Nebraska has hope for relief
for Tri-State Livestock News
After struggling through the worst drought many ranchers could ever remember, all eyes and ears were on the climatologist as he gave his weather predictions for Nebraska. Al Dutcher spoke about the drought, and his weather predictions for the upcoming months during the Gudmundsen Sandhills Laboratory open house in Whitman, NE.
After paying close attention to the conditions developing in the state as early as last fall, Dutcher told the group of nearly 100 ranchers there was no pleasure in being right when he predicted last year that Nebraska would be in a drought. “As a climatologist, you shoot for 60 percent accuracy,” he said. “I could see from the conditions developing last fall and this spring that we were headed for a pretty significant drought,” he explained.
What was alarming to Dutcher was the significant la Nina event that occurred last year, then reemerged as fall approached. While the first half of 2011 saw better than average precipitation, a drying pattern emerged and intensified that was particularly concerning to Dutcher.
“Texas was in such extreme drought last year, it was very concerning to me when I saw how much forage and hay was headed in that direction last year. I kept wondering if we were going to be wishing we had kept it here. The drought started in Texas last year, and moved into the central plains. The drying pattern seems to be moving north into the Dakotas, but the Sandhills will still be under watch next year,” he said. At the same time, Dutcher said it appears the drought conditions may be letting up in the southern plains, but he plans to keep an eye on it.
“Since last July, in Nebraska, we have averaged four days of above normal temperatures for every one day of below average temperatures. That has been fairly consistent from last fall into this spring,” he said. “In January, February and March, the days with above normal temperatures were at least 15 degrees above normal, while the below normal days were only five degrees below normal. During this time frame, there was little significant moisture, and little significant frost,” he noted.
Then, the warm temperatures broke dormancy on the native plants in March, which was a full month ahead of schedule, he said. Since then, weather patterns have kept everything a month ahead of schedule through the summer.
To completely reduce all pictures of drought in western Nebraska, Dutcher said the area will need to receive normal precipitation to help pull things back into normal conditions, plus three additional inches, before the area could see drought conditions completely eliminated.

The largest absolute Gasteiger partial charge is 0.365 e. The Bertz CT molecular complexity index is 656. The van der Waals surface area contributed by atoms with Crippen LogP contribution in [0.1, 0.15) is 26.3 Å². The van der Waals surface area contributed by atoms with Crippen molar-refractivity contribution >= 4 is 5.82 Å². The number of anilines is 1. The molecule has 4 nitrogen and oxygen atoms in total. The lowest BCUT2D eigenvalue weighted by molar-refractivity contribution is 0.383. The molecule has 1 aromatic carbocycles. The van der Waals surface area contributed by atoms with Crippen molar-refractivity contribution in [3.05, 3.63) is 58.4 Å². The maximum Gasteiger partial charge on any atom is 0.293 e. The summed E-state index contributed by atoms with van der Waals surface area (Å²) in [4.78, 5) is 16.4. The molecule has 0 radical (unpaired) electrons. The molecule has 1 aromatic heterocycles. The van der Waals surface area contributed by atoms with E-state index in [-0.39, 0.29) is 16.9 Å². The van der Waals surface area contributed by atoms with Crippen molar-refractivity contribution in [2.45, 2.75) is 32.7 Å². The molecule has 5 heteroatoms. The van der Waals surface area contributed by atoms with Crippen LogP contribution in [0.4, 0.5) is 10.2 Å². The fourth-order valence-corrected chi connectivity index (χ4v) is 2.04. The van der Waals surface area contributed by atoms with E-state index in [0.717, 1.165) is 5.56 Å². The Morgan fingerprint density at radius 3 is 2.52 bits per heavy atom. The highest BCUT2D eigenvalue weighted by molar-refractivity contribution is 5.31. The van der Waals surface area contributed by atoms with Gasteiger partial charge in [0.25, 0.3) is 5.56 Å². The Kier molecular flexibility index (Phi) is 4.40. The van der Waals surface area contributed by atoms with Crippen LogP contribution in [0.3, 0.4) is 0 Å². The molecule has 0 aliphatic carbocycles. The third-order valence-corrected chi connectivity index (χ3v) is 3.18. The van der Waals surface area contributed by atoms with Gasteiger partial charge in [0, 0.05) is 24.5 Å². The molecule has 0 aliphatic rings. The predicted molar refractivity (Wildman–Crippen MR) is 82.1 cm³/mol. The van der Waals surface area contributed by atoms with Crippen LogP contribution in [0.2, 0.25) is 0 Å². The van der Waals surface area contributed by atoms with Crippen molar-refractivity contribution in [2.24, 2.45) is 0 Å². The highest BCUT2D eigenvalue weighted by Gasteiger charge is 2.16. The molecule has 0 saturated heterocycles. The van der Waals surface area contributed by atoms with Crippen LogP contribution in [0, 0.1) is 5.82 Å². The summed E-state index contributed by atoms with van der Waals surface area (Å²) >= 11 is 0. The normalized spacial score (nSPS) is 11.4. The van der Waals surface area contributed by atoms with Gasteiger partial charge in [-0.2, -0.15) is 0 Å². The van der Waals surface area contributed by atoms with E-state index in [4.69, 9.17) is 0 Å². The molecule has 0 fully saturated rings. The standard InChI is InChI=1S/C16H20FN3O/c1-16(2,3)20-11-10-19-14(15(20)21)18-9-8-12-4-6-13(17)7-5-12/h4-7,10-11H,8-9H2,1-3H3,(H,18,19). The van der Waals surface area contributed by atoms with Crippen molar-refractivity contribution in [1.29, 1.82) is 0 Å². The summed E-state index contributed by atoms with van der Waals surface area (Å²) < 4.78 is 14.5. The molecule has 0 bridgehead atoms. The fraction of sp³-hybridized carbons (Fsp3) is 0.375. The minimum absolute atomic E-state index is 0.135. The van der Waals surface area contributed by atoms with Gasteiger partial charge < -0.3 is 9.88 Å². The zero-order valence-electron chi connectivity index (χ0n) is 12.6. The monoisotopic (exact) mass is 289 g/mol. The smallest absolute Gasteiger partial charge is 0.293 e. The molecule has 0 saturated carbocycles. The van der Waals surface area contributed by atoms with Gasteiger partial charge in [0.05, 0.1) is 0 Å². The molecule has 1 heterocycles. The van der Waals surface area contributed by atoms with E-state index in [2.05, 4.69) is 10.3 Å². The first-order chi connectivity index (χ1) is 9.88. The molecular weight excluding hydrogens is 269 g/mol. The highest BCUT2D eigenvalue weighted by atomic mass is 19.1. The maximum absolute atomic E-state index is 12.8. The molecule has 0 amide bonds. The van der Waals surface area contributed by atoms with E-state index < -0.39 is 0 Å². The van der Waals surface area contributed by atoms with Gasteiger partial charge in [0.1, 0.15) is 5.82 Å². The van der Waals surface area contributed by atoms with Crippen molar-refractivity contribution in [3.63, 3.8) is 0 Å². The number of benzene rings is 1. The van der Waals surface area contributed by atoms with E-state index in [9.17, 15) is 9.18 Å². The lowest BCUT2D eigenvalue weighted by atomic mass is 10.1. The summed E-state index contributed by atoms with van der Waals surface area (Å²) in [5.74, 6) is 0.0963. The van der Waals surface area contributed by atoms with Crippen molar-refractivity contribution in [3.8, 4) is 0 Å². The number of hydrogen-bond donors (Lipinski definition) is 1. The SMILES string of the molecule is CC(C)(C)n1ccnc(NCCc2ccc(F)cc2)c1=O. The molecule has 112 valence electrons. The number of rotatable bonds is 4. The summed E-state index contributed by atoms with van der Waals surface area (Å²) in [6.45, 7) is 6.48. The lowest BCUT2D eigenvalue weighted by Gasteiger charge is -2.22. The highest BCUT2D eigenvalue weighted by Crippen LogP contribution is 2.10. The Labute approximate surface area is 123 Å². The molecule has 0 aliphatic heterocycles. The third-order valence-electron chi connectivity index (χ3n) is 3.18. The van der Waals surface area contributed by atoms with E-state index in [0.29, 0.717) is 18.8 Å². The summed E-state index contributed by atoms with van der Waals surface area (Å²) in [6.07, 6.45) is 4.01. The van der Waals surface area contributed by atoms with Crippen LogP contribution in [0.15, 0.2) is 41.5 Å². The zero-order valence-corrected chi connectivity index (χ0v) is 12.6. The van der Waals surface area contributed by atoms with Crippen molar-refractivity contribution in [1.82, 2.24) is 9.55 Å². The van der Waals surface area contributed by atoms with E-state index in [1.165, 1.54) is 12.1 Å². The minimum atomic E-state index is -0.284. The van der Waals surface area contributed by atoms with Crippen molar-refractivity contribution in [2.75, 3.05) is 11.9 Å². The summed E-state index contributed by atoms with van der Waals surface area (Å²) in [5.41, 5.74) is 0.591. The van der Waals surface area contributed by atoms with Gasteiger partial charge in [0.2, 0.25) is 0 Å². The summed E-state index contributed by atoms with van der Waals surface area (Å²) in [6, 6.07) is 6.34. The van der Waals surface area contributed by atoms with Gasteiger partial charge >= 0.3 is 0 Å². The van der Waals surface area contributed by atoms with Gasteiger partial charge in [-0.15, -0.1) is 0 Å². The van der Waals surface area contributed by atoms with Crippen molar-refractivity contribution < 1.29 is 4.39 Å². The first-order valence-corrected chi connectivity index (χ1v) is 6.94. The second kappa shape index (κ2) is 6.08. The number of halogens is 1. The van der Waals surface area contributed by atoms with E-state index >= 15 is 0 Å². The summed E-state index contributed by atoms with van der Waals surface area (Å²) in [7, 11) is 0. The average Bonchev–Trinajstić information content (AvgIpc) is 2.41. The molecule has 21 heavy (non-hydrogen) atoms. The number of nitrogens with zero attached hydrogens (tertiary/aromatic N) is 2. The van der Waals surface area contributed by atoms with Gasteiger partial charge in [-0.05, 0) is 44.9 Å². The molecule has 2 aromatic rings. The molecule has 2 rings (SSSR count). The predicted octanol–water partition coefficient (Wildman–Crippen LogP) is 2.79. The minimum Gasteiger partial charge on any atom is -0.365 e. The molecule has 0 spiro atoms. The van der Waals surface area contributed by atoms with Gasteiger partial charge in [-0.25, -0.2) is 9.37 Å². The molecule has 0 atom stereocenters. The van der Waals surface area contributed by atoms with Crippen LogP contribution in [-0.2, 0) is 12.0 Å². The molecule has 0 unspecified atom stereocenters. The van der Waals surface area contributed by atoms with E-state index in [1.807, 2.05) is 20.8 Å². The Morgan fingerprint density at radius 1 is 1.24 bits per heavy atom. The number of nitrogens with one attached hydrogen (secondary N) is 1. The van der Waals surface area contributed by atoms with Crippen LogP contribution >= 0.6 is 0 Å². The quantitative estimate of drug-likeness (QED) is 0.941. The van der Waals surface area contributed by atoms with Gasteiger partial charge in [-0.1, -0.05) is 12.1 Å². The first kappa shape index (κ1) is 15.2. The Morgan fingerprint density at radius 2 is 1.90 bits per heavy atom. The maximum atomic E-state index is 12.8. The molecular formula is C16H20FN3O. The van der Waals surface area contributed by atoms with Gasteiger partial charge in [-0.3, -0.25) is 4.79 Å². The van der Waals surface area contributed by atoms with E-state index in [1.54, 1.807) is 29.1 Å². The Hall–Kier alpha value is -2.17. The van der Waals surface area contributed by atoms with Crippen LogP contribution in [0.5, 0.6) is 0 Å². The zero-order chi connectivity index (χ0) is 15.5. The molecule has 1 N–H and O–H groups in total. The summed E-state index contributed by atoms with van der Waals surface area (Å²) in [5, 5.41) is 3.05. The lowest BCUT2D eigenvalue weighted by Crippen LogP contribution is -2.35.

There is concern that with the lack of moisture during this growing season, and if there continues to be a lack of moisture going into fall, the drought will intensify next year. “I would say to you confidently, that the statistical odds that we would have two back to back years of drought is no different than when you move from a significant drought year and see it next year, than if you have normal circumstances,” he addressed the crowd. “You have the same probability.”
However, Dutcher remains cautiously optimistic a change for the better is coming. “I see no below normal amounts of precipitation predicted for Nebraska during the next few months. It is actually the best forecast Nebraska has seen in the last five months,” he said. However, if the forecast is wrong, and there is less than 50 percent of the normal precipitation during the next three months, it would be virtually impossible to make up all the moisture needed – unless western Nebraska has an excessively wet winter, he noted.
During the last 12 or 13 months, the state has been below normal in precipitation. The last time the state had normal precipitation was in September 2011. Last year, Texas received more snow accumulations than most areas of the central and northern plains, he said.
However, based on weather patterns, Dutcher thinks it’s highly probable western Nebraska will see some recovery. “My expectations are we will see a return of moisture. The models indicate much more activity coming into the region until we get the surface wetted up – then all bets are off,” he said. “My feelings are we are going to have some abundant precipitation this fall. If we don’t, then I don’t have a clue what is going to happen this winter,” he added.
“It would not shock me whatsoever if we see a substantial area of below normal temperatures for the plains, northern great lakes, and Nebraska based on wherever that northern jet set is intersecting with the moisture compass. That is where the precipitation will be the heaviest. So we will have to watch this northern trough.”
Dutcher said the Dakotas may have high temperatures and drier conditions if the drought progresses north. “If the northern jet stream settles over Kansas, we will see a lot of overriding precipitation or some combination of that,” he said.
Dutcher left producers with a final thought: “It will take several years to recover in Texas. There is lots of damage to the native vegetation. We are looking at the same situation in the Sandhills. If there is a repeat of this year during the next 12 month period, it will be much worse because we are building on an established drought,” he said.
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